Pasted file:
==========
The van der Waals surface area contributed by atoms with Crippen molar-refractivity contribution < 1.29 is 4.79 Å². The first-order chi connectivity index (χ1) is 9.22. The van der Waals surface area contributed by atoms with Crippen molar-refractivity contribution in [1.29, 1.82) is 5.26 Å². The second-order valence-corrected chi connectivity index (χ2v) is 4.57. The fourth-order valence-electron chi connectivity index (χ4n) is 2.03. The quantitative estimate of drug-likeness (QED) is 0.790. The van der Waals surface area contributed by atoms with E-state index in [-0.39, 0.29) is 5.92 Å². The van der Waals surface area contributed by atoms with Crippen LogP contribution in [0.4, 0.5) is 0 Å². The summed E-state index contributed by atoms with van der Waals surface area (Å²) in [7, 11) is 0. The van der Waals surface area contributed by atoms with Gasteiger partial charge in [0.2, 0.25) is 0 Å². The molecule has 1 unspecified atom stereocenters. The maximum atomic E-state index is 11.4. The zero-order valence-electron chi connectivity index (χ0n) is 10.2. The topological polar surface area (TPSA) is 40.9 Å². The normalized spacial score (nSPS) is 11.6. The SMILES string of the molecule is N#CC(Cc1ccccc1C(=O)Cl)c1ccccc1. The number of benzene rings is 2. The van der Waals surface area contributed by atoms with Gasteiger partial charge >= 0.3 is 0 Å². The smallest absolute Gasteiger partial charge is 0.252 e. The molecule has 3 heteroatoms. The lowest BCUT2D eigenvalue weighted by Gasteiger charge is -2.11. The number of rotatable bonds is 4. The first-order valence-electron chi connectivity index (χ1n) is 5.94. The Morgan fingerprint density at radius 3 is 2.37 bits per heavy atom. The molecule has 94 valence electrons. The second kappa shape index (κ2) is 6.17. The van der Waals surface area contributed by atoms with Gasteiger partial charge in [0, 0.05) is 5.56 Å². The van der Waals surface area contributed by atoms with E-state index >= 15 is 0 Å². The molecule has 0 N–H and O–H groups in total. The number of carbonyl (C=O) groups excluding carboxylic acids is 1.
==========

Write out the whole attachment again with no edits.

The van der Waals surface area contributed by atoms with Crippen molar-refractivity contribution < 1.29 is 4.79 Å². The first-order chi connectivity index (χ1) is 9.22. The van der Waals surface area contributed by atoms with Crippen molar-refractivity contribution in [1.29, 1.82) is 5.26 Å². The second-order valence-corrected chi connectivity index (χ2v) is 4.57. The fourth-order valence-electron chi connectivity index (χ4n) is 2.03. The quantitative estimate of drug-likeness (QED) is 0.790. The van der Waals surface area contributed by atoms with E-state index in [-0.39, 0.29) is 5.92 Å². The van der Waals surface area contributed by atoms with Crippen LogP contribution in [0.4, 0.5) is 0 Å². The summed E-state index contributed by atoms with van der Waals surface area (Å²) in [7, 11) is 0. The van der Waals surface area contributed by atoms with Gasteiger partial charge in [0.2, 0.25) is 0 Å². The molecule has 1 unspecified atom stereocenters. The maximum atomic E-state index is 11.4. The zero-order valence-electron chi connectivity index (χ0n) is 10.2. The topological polar surface area (TPSA) is 40.9 Å². The normalized spacial score (nSPS) is 11.6. The SMILES string of the molecule is N#CC(Cc1ccccc1C(=O)Cl)c1ccccc1. The number of benzene rings is 2. The van der Waals surface area contributed by atoms with Gasteiger partial charge >= 0.3 is 0 Å². The smallest absolute Gasteiger partial charge is 0.252 e. The molecule has 3 heteroatoms. The lowest BCUT2D eigenvalue weighted by Gasteiger charge is -2.11. The number of rotatable bonds is 4. The first-order valence-electron chi connectivity index (χ1n) is 5.94. The Morgan fingerprint density at radius 3 is 2.37 bits per heavy atom. The molecule has 94 valence electrons. The second kappa shape index (κ2) is 6.17. The van der Waals surface area contributed by atoms with Gasteiger partial charge in [0, 0.05) is 5.56 Å². The van der Waals surface area contributed by atoms with E-state index >= 15 is 0 Å². The molecule has 0 N–H and O–H groups in total. The number of carbonyl (C=O) groups excluding carboxylic acids is 1.